I think it’s over – Season four in my opinion has brought this show to an end. Season four felt like Steven Moffat and Mark Gatiss (the writers of the show) had forgotten what got them to the dance, considering the extreme swing from incredible writing to the worst the show has ever seen. The simplest way to describe this season is that they shit the bed. Sherlock has been declining in quality since season three (even though I wasn’t massively disappointed it), and just the simple errors of judgement when it comes to plot design make the whole purpose of The Six Thatchers, and partially The Final Problem as well, redundant. A series that was designed around a consulting detective who solved crimes in a gritty, dark London, became about everything else that the show didn’t represent. Sherlock tried to change its tone, but completely forgot about the premise of the show in doing so.
[Spoilers for season three, and the first half of Season 4, Episode 1 from here on]
What was received by the public as a mediocre season, season three, left us with the cliffhanger that made you genuinely miss the show over the next three years – Moriarty was alive, and back to wreak havoc on the people of England, thus making the consequences of the season three conclusion obsolete for Sherlock. I was willing to forgive the fact this ending made the whole episode pointless, and made you ask what are the stakes, but Moriarty was back so what did it matter? Like, how did he do it? What are his plans now? Then the first visual sign that you were on a jetski rapidly approaching a shark came in the form of The Abominable Bride. The first lesson I thought we all learned in school about storytelling was that you can’t end a story and say “and then I woke up.” Apparently Gatiss & Moffat didn’t get this lesson, because this episode had the pacing of a horse on cocaine jumping from reality to the dream to elsewhere within the dream. Then Sherlock gets off the plane, says Moriarty is definitely dead and Sherlock knows what’s coming next. Did he know what was coming next? Of course not, because the writing made it feel like “oh yeah we forgot about that – we’ll just made Sherlock a loose cannon at the start of season four by being suspicious of anything that moves being Moriarty’s doing. “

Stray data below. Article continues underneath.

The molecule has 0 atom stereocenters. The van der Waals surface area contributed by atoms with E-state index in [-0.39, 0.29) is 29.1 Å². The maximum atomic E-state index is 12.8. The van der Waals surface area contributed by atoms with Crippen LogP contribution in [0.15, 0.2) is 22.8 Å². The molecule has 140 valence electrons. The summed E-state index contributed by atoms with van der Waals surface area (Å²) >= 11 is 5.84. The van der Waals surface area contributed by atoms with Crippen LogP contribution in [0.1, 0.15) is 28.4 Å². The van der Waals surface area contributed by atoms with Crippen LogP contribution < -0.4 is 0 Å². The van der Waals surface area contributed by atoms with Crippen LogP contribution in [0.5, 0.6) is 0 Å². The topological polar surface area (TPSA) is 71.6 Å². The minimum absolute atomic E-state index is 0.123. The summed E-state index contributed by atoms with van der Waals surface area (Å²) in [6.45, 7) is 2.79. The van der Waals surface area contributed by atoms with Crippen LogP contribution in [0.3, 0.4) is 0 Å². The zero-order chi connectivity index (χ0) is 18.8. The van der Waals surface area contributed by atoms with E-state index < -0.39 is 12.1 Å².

And here comes my main gripe with The Six Thatchers – they give you a normal case, just like season one or two, but it’s suddenly solved! Then out of nowhere, there just so ‘happens’ to have been a break-in where a statue of Margaret Thatcher was destroyed, so maybe Moriarty set up that case so that Sherlock could follow a trail of breadcrumbs – but where does this lead to? Mary Watson. I’m sorry, but what were you thinking of, writing that plot? It is built on a series of coincidences – in episode two of season three, Mycroft ironically said “What do we say about coincidences?” to which Sherlock responded “the universe is rarely so lazy.” Mark Gatiss wrote this episode, and is also the actor playing Mycroft – that is one of the worst set of connections I’ve seen in a story in a long time. This necessity to spend more time on Amanda Abbington’s character of Mary is the one of the biggest flaws of the season – she got her time in the limelight in season three, episode three, why did you think we have to spend another episode on her character? Mary Watson provides a host of consequences for this season that prevents Sherlock from doing what the fans want – solving cases that are completely separate to each other, this obsession to keep making the plot about our central characters is a constant hindrance. Don’t even get me started on the conclusion of The Six Thatchers, the laziest, most clichéd scene that’s ever appeared on the show.
In terms of what this season was going for by deviating from the original formula, The Lying Detective provides the best possible vision of this “new” Sherlock. Casting Toby Jones as the menacing Culverton Smith was the best decision the showrunners made – the episode is a battle of personalities. And while I enjoyed the character, he isn’t Moriarty – but that asks the question: why did you kill Moriarty if you just try to replace him with a lesser character? I know change is good, but all they did was make it slightly more sinister, contrasting Moriarty’s psychotic personality with the charm of Andrew Scott’s character. The twist at the end of the episode also left me very excited for the next one.
I can’t really get into The Final Problem without spoiling it, but I do think they had a nice idea at heart, which ended up feeling a bit farfetched, and the conclusion was evidently rushed. By the time you finish this season, you’re left feeling a bit empty; this season was kind of like trying to inflate a balloon – the show was losing air rapidly, started to fill back up for a moment, but it couldn’t save itself, finishing as a limp, void, shell. The ending is open-ended in terms of anything could happen after this, including putting the story of Sherlock Holmes and John Watson away for good. The motivation to return isn’t there, obviously the popularity of Cumberbatch and Freeman being the main obstacle, accompanied by the fact that Moffat and Gatiss haven’t provided an excellent season in five years – unless they can listen to fans (which Moffat has never done before properly with Doctor Who), or they just make a genuinely good script, simply don’t come back.